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Major Grant to Develop Optogenetic Methods

14 July 2011

Interactions between biomacromolecules play crucial roles for controlling cellular processes in both health and disease. These interactions are usually weak and therefore difficult to target with conventional drugs.  New “optogenetics methods” are now allowing a research team at Cardiff University to control molecular interactions in live cells using light. Developments in this area of research are cutting-edge - the prestigious journal ‘Nature Methods’ recognised Optogenetics as their Method of the Year for 2010. A team led by Professor Rudolf Allemann in the School of Chemistry has been awarded a research grant of £550K, ‘Controlling cell death and proliferation with encodable visible-light-responsive proteins’ by the UK’s BBSRC. This work is a continuation of a highly successful Biophotonics collaboration between Allemann and his team in Chemistry and the groups of Prof Paul Smith and Dr Rachel Errington in Medicine and Dr Arwyn Jones in Pharmacy. It is based on work done under a £1.5 Million EPSRC-Basic Technology Grant.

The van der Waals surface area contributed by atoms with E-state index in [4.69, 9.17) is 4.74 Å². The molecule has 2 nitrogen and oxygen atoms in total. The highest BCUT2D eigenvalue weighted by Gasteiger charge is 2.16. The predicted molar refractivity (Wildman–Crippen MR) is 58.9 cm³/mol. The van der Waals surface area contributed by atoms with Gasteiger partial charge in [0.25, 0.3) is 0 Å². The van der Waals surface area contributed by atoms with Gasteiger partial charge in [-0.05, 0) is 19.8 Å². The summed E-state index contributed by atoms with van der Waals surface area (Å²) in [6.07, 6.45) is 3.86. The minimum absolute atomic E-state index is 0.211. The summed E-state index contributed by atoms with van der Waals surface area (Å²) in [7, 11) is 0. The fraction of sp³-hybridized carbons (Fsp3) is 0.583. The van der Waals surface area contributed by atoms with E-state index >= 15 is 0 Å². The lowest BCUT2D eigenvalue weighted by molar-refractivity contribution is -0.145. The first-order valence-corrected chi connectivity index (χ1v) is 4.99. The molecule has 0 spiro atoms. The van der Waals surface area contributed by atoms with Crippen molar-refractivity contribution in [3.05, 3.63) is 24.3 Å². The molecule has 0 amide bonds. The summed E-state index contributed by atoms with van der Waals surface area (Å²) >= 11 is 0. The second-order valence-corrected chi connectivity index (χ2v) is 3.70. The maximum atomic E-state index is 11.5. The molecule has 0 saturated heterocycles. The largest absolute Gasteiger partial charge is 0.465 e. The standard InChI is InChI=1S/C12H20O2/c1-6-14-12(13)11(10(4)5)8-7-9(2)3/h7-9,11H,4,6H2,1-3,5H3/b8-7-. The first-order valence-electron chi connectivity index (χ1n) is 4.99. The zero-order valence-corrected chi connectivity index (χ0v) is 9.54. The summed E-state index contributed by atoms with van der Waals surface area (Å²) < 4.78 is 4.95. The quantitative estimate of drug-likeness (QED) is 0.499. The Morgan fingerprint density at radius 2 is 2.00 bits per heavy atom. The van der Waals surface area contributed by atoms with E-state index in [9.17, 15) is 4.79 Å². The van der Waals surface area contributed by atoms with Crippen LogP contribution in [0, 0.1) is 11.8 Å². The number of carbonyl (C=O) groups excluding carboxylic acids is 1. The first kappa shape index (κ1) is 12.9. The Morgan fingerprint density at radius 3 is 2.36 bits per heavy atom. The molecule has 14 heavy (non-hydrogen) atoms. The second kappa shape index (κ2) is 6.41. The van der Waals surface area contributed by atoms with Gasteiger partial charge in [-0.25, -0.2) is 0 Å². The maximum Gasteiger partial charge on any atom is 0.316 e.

The team will exploit naturally occurring proteins that allow the sensing of blue light, oxygen and voltage changes. These sensors will be used to create genetically encoded proteins for the control of cellular processes, in real time, by exposure to light pulses. Since the sensor technology is based on mechanisms already operating in nature, the activation process is non-toxic to cells and uses light wavelengths with good tissue penetration. The research has enormous potential for the study of biological processes and for therapy.

Major Grant to Develop Optogenetic Methods